Date of Award
Master of Arts (MA)
Lorraine M. York
Timothy Findley and Findley scholars and critics have by and large promoted the idea that the Findleyan world is one littered with innocent children forced into a dark, adult reality. In his effort to assign significance to the loss of childhood innocence, Findley attempts to construct epiphanal, or "atomic" moments that cause a sudden shift from innocence to post-innocence - a sudden awareness in the child of life's inherent suffering and mortality. However, a close examination of Findley's early novels reveals that, in fact, Findley often contradicts the supposed sequential paradigm of innocence, loss of innocence, and adulthood, even raising the question as to whether innocence exists at all. Findleyan childhoods are highly complex and conflicted phenomena, collapsing traditional "storybook" ideals of childhood.. This "collapse" is perhaps better understood when studied with an eye on Lewis Carroll's Alice in Wonderland and Through the Looking Glass, which place a very adult little girl (fixated on mortality, reason, and power) in the supposedly child-like world of Wonderland. Though Alice possesses the ability to dream Wonderland, her cynicism prevents her from really enjoying its wonder. Such is the case for Findley's fictional children, who may be young, but are hardly unaware of life's more cutting realities ... are hardly innocent.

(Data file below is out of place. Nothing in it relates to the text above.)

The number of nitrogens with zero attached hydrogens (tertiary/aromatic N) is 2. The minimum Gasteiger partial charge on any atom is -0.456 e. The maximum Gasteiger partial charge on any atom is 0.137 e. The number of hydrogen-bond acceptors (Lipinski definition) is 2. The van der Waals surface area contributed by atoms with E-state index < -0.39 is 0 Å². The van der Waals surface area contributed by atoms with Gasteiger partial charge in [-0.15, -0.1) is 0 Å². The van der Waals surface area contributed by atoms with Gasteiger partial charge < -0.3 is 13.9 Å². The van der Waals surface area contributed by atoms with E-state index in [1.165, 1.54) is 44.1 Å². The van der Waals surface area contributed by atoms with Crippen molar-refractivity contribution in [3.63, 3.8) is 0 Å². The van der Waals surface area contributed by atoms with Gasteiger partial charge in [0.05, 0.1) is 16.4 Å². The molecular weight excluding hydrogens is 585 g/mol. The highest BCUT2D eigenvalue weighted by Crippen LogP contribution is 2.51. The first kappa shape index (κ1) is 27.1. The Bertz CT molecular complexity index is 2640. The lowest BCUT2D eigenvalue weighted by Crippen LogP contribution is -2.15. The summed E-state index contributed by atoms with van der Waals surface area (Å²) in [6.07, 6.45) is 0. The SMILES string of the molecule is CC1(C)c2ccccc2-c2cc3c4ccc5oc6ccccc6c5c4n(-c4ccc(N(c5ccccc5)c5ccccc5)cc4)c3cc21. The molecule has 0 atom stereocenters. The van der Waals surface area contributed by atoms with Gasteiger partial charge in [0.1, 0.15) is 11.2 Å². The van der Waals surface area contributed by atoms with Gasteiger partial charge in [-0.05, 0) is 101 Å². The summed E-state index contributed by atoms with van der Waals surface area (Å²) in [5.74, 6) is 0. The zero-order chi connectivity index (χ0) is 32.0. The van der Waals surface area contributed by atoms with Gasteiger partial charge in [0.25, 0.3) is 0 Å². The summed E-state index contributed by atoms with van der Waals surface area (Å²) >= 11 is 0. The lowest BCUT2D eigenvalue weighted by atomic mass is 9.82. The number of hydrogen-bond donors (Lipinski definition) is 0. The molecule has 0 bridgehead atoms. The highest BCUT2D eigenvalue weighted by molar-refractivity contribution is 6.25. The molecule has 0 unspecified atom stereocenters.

Hunter, Latham, ""Unmitigated Hell" in Wonderland: Depictions of Childhood in Timothy Findley's Early Fiction" (1999). Open Access Dissertations and Theses. Paper 6626.
McMaster University Library